In Behmai village, Phoolan was locked up in a room. Over a period of three weeks, several upper caste Thakur men beat, raped, and humiliated her. In her later testimony, she has stated that every hour, a new face would enter the room and rape her until she lost consciousness.

She was then publicly humiliated, naked, for raising her voice, since she came from an ethnic minority community. It was her last encounter with brutality because, after that, her anger forced her to revolt.

Phoolan Devi’s escape and revenge

She escaped from there and joined up with those remaining from her earlier gang with Vikram Mallah, and then she prepared herself for 7 months and attacked the Behmai Village in search of those two brothers, and ended up killing 22 Thakur men when she couldn’t find them.

The biggest news of 14 February 1981 was that ‘A Dalit bandit killed 22 Thakur men on the spot’. Indira Gandhi’s government then set out a warrant against her, and finally, with a few conditions, she surrendered and had a dignified 11-year jail term.

What makes Phoolan Devi a feminist icon?

In a global list of the top women rebels in world history, Time Magazine has placed Phoolan Devi at number four. She is the only one in this list from India. There are a total of 17 names in this list, from Joan of Arc to Aung San Suu Kyi.

Phoolan Devi’s life story might seem like something out of a novel, but it was all true and real, which Phoolan herself recounted later. She was granted bail in 1994 by the Mulayam Singh Yadav government. She then moved on to politics, and stood for the 11th Lok Sabha election from Mirzapur, Uttar Pradesh, and secured a seat in Parliament. To survive all the brutal physical torture and stepping foot in Parliament as an elected memberis an achievement in itself. Isn’t it?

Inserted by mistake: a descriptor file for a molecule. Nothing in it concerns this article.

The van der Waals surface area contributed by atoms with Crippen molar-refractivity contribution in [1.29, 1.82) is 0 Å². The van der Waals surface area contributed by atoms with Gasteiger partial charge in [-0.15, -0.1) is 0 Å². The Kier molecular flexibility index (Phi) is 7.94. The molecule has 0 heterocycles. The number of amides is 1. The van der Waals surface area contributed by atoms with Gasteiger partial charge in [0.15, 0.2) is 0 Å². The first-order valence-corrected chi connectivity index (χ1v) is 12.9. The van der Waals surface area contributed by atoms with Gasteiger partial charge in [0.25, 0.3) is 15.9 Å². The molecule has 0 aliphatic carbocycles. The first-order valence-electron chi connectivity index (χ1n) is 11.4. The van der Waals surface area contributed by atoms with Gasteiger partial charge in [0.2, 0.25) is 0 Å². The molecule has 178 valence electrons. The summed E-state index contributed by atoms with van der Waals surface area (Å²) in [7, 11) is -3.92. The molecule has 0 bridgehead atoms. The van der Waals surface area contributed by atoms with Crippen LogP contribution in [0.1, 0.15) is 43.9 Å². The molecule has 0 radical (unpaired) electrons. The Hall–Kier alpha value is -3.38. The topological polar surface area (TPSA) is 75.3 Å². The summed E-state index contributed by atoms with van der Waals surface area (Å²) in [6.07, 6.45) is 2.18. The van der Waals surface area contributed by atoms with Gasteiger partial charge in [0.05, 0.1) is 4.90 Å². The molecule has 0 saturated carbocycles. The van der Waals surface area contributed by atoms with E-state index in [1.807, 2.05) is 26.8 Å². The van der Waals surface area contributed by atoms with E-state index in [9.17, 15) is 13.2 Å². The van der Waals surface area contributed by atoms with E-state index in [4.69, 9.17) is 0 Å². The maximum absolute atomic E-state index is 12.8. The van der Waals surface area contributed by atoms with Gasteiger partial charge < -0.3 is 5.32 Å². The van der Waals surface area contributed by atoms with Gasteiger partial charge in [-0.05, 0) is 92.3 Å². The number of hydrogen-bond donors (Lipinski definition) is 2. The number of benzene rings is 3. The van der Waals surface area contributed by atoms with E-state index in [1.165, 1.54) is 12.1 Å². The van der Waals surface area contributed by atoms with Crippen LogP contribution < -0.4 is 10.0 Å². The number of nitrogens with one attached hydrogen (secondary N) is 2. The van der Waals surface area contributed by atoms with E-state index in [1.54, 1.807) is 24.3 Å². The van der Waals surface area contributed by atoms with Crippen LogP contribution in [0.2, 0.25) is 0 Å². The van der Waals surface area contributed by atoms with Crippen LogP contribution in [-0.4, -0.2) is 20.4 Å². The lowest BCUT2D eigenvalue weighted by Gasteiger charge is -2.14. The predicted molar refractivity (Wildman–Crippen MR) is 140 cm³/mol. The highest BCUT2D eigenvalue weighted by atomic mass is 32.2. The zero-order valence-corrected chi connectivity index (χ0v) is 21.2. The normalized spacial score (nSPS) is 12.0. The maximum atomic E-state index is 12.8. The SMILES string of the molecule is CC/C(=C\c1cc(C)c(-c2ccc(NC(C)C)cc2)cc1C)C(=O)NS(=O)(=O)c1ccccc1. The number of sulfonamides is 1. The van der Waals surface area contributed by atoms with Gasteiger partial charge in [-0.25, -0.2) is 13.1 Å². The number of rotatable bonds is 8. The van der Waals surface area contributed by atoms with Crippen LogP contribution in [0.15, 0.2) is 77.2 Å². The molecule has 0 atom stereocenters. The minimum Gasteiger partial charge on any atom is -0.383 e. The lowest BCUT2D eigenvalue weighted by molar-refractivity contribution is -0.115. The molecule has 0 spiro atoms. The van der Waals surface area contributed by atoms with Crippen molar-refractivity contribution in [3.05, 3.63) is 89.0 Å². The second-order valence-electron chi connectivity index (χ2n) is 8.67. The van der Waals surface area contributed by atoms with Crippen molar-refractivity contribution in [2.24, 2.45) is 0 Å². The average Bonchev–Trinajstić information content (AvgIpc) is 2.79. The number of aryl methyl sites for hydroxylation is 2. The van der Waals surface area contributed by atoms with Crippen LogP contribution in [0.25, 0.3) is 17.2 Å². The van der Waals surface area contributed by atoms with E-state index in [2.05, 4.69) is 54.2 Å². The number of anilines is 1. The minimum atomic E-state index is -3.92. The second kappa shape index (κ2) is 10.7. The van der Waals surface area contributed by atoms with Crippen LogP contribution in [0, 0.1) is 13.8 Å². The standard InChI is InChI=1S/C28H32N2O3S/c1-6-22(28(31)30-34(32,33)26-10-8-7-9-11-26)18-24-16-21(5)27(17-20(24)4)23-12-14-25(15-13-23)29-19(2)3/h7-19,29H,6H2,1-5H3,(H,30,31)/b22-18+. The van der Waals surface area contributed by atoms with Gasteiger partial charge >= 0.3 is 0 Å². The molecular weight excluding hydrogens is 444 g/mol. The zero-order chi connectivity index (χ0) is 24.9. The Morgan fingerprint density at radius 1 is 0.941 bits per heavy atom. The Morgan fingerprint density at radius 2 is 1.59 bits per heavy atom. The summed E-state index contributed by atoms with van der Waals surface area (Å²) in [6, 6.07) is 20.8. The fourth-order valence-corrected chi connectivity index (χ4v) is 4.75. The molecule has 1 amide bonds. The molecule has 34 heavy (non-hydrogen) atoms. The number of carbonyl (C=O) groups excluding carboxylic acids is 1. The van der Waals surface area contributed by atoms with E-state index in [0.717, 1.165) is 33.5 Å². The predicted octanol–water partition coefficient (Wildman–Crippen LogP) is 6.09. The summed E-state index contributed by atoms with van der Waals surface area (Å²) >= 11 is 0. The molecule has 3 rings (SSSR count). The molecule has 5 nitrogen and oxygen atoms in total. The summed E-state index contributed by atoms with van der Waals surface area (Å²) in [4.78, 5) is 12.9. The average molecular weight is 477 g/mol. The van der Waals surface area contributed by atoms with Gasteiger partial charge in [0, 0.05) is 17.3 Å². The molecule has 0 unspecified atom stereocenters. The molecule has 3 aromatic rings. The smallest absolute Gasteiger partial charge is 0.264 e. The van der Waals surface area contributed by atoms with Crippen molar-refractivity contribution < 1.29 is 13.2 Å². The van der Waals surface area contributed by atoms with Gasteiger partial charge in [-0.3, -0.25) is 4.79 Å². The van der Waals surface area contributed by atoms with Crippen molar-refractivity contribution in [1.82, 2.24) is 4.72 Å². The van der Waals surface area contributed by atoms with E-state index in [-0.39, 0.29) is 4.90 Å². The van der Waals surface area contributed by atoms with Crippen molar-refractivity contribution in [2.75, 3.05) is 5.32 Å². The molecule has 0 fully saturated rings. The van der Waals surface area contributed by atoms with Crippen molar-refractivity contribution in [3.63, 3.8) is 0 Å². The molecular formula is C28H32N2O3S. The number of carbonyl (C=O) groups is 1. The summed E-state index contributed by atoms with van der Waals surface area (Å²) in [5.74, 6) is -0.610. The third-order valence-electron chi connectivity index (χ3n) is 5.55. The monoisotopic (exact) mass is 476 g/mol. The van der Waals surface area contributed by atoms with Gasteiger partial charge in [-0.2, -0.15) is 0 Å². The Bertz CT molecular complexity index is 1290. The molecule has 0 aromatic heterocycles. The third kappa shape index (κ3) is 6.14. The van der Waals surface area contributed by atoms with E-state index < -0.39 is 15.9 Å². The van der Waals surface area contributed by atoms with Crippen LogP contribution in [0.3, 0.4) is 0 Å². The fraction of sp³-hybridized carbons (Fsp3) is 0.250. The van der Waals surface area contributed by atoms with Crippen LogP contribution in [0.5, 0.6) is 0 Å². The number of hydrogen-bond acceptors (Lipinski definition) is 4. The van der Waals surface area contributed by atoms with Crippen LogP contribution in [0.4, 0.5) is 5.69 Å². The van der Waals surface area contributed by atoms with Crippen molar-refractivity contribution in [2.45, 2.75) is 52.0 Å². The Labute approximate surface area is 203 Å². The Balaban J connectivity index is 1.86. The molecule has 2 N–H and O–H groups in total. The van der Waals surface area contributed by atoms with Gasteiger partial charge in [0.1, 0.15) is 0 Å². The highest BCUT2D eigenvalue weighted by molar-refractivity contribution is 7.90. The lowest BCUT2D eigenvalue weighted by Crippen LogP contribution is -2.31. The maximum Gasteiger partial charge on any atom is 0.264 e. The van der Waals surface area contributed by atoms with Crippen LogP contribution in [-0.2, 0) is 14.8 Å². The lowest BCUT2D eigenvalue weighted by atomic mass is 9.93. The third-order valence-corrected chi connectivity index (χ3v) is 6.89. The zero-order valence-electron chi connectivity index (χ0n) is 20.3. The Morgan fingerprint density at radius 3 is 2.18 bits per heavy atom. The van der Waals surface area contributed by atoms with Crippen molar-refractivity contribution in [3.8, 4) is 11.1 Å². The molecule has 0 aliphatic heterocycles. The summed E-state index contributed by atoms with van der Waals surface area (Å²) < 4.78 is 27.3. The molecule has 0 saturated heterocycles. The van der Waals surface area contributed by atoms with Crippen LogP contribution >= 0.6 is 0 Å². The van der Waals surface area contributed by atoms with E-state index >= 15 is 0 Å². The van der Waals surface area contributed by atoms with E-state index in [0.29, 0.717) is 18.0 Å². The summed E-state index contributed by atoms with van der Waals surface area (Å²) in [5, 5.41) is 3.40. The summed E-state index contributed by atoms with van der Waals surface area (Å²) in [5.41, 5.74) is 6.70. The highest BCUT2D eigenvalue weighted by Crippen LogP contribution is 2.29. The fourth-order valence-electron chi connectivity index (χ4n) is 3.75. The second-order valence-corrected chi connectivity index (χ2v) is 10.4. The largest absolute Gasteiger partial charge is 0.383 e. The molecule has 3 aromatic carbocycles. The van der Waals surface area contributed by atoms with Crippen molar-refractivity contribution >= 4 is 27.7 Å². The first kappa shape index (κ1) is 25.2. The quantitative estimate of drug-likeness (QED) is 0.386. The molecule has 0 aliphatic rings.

Today, there are 2 Bollywood movies on Phoolan Devi, a novel, and various articles. She inspires all victims of caste based gender violence to rise above all abuse, even if the world at large views her way of rising negatively. She was a survivor. Her life thorns were clearly: poverty, low-caste, illiteracy, a bad marriage, and being born as a woman.

In an interview, she was asked about her greatest regret in life, her words were “to be born as a girl in a very poor family. I would love to be born as an animal in the next life rather than a woman.”

She would definitely be living the 57th year of her life today if Sher Singh Rana had not shot her in front of her Delhi bungalow in revenge for the 1981 massacre.

What if?

Phoolan Devi was born and grew up in a very backward part of Uttar Pradesh where girls and women realize that their biggest mistake is to be born with a vagina. I ask people who question her decision to shoot 22 people and join a bandit group, “Was there any other option left for her? What could she have possibly done?”

If she had not raised her voice for her father’s land, her family might have died of starvation.

If she had not left her garbage husband, she would have died by rape and other physical violence.

If she had not returned to her village, where could she possibly go? She was a 16 year old Dalit illiterate woman who had survived marital rape back then.

If she had not protested her sexual assault by the Thakur boys, she would have been a victim of depression for not speaking up – she wasn’t literate and educated, and possibly not aware of any other options, of which, honestly, even today Dalit women do not have many of. If she had not joined the bandit group and been Vikram Mallah’s lover, the gang would have probably shot her.

If she had not survived and killed her abusers, she might be Nirbhaya today, dead on a hospital bed.

So many of us who come from privilege not really clued into caste based gender violence would have never known so much about its realities if Phoolan hadn’t stood up to all this and survived. She might have chosen the wrong way, but her reasons were absolutely valid. She held the gun in her hand for her own protection.

Caste based gender violence is systemic even today

The Indian judiciary system is even today biased against lower castes. Marital rapes, gang rapes, domestic violence, sexual assault by upper caste men, and other kinds of violence have become a daily routine for women.

Those who step up and even file cases against abusers find their lives threatened, and at the least, stuck in financial debts and societal taunts. Women first experience hell by abusers and then by the Indian judiciary who blame them back that they were “asking for it”. Let’s put a stop to this support of systemic trauma.

Images source: Wikibio